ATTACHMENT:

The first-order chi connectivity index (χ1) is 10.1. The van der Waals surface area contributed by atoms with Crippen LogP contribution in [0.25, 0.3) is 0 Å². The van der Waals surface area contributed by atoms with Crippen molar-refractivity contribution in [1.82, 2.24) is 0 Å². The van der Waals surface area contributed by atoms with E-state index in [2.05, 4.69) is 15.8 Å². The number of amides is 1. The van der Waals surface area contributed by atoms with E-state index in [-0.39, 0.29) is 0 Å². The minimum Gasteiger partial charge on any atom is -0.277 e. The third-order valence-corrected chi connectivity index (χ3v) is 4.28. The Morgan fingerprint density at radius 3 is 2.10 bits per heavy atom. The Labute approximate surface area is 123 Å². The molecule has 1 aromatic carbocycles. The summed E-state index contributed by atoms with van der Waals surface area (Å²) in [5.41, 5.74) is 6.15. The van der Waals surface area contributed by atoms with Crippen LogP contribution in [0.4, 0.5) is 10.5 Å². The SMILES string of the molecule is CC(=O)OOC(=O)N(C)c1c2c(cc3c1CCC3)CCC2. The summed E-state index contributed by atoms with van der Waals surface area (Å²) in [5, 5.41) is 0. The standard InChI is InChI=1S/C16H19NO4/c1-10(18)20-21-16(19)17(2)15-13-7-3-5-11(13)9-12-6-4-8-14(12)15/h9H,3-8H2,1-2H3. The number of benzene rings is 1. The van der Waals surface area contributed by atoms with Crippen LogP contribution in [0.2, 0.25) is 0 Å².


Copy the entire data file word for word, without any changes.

The first-order chi connectivity index (χ1) is 10.1. The van der Waals surface area contributed by atoms with Crippen LogP contribution in [0.25, 0.3) is 0 Å². The van der Waals surface area contributed by atoms with Crippen molar-refractivity contribution in [1.82, 2.24) is 0 Å². The van der Waals surface area contributed by atoms with E-state index in [2.05, 4.69) is 15.8 Å². The number of amides is 1. The van der Waals surface area contributed by atoms with E-state index in [-0.39, 0.29) is 0 Å². The minimum Gasteiger partial charge on any atom is -0.277 e. The third-order valence-corrected chi connectivity index (χ3v) is 4.28. The Morgan fingerprint density at radius 3 is 2.10 bits per heavy atom. The Labute approximate surface area is 123 Å². The molecule has 1 aromatic carbocycles. The summed E-state index contributed by atoms with van der Waals surface area (Å²) in [5.41, 5.74) is 6.15. The van der Waals surface area contributed by atoms with Crippen LogP contribution in [0.4, 0.5) is 10.5 Å². The SMILES string of the molecule is CC(=O)OOC(=O)N(C)c1c2c(cc3c1CCC3)CCC2. The summed E-state index contributed by atoms with van der Waals surface area (Å²) in [5, 5.41) is 0. The standard InChI is InChI=1S/C16H19NO4/c1-10(18)20-21-16(19)17(2)15-13-7-3-5-11(13)9-12-6-4-8-14(12)15/h9H,3-8H2,1-2H3. The number of benzene rings is 1. The van der Waals surface area contributed by atoms with Crippen LogP contribution in [0.2, 0.25) is 0 Å².